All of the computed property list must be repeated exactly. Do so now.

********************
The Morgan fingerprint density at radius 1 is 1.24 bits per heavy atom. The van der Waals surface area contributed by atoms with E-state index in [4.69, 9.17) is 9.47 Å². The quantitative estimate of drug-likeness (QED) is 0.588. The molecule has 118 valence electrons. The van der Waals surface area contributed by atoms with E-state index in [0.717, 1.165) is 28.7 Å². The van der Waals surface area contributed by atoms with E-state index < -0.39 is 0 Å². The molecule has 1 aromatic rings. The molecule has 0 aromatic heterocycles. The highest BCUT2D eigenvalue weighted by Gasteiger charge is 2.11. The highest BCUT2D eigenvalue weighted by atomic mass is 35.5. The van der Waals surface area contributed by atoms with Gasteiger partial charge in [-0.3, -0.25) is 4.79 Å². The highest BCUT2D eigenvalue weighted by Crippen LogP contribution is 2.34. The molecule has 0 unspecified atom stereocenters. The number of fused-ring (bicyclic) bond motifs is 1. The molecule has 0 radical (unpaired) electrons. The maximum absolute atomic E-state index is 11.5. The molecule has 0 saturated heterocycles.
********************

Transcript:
The Morgan fingerprint density at radius 1 is 1.24 bits per heavy atom. The van der Waals surface area contributed by atoms with E-state index in [4.69, 9.17) is 9.47 Å². The quantitative estimate of drug-likeness (QED) is 0.588. The molecule has 118 valence electrons. The van der Waals surface area contributed by atoms with E-state index in [0.717, 1.165) is 28.7 Å². The van der Waals surface area contributed by atoms with E-state index < -0.39 is 0 Å². The molecule has 1 aromatic rings. The molecule has 0 aromatic heterocycles. The highest BCUT2D eigenvalue weighted by Gasteiger charge is 2.11. The highest BCUT2D eigenvalue weighted by atomic mass is 35.5. The van der Waals surface area contributed by atoms with Gasteiger partial charge in [-0.3, -0.25) is 4.79 Å². The highest BCUT2D eigenvalue weighted by Crippen LogP contribution is 2.34. The molecule has 0 unspecified atom stereocenters. The number of fused-ring (bicyclic) bond motifs is 1. The molecule has 0 radical (unpaired) electrons. The maximum absolute atomic E-state index is 11.5. The molecule has 0 saturated heterocycles.